Hopes of fresh momentum in fight against leprosy, but stigmatization persists
Progress is being made in the fight against leprosy, but millions are still affected by the disease, and many sufferers have to contend with social exclusion. On World Leprosy Day, marked annually on 31 January, experts are calling for an end to ongoing discrimination and stigmatization.
“We should learn from the history of leprosy. To better fight against an epidemic or a pandemic, we must eliminate discrimination and double standards for those who have been systematically left behind”. This is the message from Alice Cruz, an independent UN rights expert, and Special Rapporteur on the elimination of discrimination against persons affected by leprosy and their family members, on World Leprosy Day.
Setbacks likely, inaction blamed
Ms. Cruz notes that the consequences of the COVID-19 pandemic – which range from deprivation of the right to education, housing and employment, to domestic and sexual violence – mirror those experienced by sufferers of leprosy (also known as Hansen’s disease) over thousands of years.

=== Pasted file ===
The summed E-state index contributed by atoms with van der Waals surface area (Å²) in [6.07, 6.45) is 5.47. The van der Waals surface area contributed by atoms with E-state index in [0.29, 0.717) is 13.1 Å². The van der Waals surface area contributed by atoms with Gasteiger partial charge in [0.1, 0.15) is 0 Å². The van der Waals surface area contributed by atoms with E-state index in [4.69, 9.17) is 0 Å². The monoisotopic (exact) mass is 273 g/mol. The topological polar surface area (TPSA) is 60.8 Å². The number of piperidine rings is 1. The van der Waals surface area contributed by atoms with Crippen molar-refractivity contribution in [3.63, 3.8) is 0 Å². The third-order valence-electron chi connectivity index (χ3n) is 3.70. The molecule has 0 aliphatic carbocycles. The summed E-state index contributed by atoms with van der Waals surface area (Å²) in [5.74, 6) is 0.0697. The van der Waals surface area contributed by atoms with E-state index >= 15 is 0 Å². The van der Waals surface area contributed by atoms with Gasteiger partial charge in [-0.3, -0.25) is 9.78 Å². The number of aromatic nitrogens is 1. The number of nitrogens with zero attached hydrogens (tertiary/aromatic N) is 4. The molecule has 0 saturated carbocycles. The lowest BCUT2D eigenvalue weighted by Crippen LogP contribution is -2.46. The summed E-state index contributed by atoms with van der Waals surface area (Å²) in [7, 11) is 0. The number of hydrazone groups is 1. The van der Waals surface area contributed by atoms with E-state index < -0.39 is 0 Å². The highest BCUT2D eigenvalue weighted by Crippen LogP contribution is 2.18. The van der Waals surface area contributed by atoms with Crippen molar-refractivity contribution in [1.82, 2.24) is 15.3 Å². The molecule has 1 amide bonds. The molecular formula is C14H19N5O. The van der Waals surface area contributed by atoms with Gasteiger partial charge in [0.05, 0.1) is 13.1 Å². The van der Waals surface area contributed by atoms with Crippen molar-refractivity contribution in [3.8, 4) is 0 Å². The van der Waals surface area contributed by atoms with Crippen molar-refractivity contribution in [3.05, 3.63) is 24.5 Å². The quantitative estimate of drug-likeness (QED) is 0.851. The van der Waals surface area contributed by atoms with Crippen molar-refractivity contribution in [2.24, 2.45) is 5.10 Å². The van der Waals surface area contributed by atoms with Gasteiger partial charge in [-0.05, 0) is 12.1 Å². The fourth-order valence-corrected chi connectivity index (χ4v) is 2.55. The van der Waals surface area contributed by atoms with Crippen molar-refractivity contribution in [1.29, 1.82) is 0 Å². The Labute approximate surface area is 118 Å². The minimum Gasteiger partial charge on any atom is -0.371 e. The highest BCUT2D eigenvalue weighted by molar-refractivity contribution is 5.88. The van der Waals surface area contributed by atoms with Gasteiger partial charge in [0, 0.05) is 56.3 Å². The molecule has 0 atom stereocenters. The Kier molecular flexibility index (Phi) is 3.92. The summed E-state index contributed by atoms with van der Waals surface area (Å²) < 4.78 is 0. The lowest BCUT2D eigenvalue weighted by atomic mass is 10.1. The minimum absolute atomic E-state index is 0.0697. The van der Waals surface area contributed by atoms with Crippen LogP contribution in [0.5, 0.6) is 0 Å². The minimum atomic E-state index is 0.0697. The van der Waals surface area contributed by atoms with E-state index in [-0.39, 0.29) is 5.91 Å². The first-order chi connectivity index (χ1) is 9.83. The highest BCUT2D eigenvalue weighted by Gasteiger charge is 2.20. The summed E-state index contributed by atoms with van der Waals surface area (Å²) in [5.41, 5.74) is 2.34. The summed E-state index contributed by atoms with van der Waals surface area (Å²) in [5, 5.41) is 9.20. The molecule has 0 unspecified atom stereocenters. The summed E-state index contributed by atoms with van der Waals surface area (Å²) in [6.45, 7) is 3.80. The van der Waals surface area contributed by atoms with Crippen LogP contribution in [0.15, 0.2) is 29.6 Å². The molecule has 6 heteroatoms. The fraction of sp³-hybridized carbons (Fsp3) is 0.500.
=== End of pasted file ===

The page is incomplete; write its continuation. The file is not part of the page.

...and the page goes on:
In May 2020, the independent UN expert raised the alarm of the disproportionate effect that the pandemic is having on leprosy sufferers, in an open letter addressed to governments in which she called for detailed actions plans.
In her message for World Leprosy Day, Ms Cruz warned that an inadequate response from countries where the disease is prevalent, is likely to lead to a setback in leprosy control, transmission and prevention of disabilities, as well as in the worsening of an already extremely precarious standard of living.
Leprosy is curable, if treatment swiftly follows a timely diagnosis, but if patients are not treated, they can be left with irreversible physical impairments and disabilities. However, in his message for the Day, Yohei Sasakawa, the World Health Organization (WHO) Goodwill Ambassador for Leprosy Elimination, points out that early diagnosis of leprosy and prompt treatment are not enough to overcome the disease.
“It also requires changing mindsets”, he says, “so that leprosy is no longer a source of shame or prejudice. We must remove all barriers in the way of those seeking medical care. We must eliminate the obstacles that prevent affected individuals and their families from living in dignity and enjoying all their basic human rights as full members of society”.
Mr. Sasakawa expressed confidence that the WHO’s Global Leprosy Strategy for 2021-2030 will generate new momentum in the fight against the disease, and looked forward to “an inclusive society in which everyone has access to quality treatment and services, and a diagnosis of leprosy no longer comes with a possibility of devastating physical, social, economic or psychological consequences”.